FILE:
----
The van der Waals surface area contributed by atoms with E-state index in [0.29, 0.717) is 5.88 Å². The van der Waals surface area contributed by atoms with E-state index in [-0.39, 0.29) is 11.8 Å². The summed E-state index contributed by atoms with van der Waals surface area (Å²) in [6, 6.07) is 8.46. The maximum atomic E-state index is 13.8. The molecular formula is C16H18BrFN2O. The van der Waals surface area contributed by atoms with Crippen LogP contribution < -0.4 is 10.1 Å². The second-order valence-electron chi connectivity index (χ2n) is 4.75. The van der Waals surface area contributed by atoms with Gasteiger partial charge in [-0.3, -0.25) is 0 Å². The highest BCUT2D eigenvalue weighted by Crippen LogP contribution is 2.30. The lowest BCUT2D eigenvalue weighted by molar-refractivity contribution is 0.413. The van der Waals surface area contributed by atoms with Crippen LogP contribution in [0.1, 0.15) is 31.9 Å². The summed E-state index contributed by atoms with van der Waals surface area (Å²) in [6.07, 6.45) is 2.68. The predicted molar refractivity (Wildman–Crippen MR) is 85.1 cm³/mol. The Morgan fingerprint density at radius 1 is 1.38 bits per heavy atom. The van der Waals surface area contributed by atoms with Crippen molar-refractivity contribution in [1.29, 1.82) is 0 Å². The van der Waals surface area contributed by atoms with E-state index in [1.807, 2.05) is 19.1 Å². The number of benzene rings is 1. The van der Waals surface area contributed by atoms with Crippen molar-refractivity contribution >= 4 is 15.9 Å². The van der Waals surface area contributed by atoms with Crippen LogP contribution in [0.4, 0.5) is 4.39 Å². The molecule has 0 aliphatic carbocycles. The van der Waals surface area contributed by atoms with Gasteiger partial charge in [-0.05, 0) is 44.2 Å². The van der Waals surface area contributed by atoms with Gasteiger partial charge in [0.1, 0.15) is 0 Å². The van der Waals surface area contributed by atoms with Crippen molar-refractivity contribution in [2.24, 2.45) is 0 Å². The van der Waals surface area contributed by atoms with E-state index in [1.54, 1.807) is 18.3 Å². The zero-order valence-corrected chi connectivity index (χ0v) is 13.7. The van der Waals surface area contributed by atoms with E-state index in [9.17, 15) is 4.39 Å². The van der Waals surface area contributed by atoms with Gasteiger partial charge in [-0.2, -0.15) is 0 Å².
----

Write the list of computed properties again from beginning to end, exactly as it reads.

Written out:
The van der Waals surface area contributed by atoms with E-state index in [0.29, 0.717) is 5.88 Å². The van der Waals surface area contributed by atoms with E-state index in [-0.39, 0.29) is 11.8 Å². The summed E-state index contributed by atoms with van der Waals surface area (Å²) in [6, 6.07) is 8.46. The maximum atomic E-state index is 13.8. The molecular formula is C16H18BrFN2O. The van der Waals surface area contributed by atoms with Crippen LogP contribution < -0.4 is 10.1 Å². The second-order valence-electron chi connectivity index (χ2n) is 4.75. The van der Waals surface area contributed by atoms with Gasteiger partial charge in [-0.3, -0.25) is 0 Å². The highest BCUT2D eigenvalue weighted by Crippen LogP contribution is 2.30. The lowest BCUT2D eigenvalue weighted by molar-refractivity contribution is 0.413. The van der Waals surface area contributed by atoms with Crippen LogP contribution in [0.1, 0.15) is 31.9 Å². The summed E-state index contributed by atoms with van der Waals surface area (Å²) in [6.07, 6.45) is 2.68. The predicted molar refractivity (Wildman–Crippen MR) is 85.1 cm³/mol. The Morgan fingerprint density at radius 1 is 1.38 bits per heavy atom. The van der Waals surface area contributed by atoms with Crippen molar-refractivity contribution in [1.29, 1.82) is 0 Å². The van der Waals surface area contributed by atoms with E-state index in [1.807, 2.05) is 19.1 Å². The number of benzene rings is 1. The van der Waals surface area contributed by atoms with Crippen molar-refractivity contribution >= 4 is 15.9 Å². The van der Waals surface area contributed by atoms with Crippen LogP contribution in [0.4, 0.5) is 4.39 Å². The molecule has 0 aliphatic carbocycles. The van der Waals surface area contributed by atoms with Gasteiger partial charge in [-0.05, 0) is 44.2 Å². The van der Waals surface area contributed by atoms with Gasteiger partial charge in [0.1, 0.15) is 0 Å². The van der Waals surface area contributed by atoms with Crippen molar-refractivity contribution in [2.24, 2.45) is 0 Å². The van der Waals surface area contributed by atoms with E-state index in [1.54, 1.807) is 18.3 Å². The zero-order valence-corrected chi connectivity index (χ0v) is 13.7. The van der Waals surface area contributed by atoms with E-state index in [9.17, 15) is 4.39 Å². The van der Waals surface area contributed by atoms with Gasteiger partial charge in [-0.2, -0.15) is 0 Å².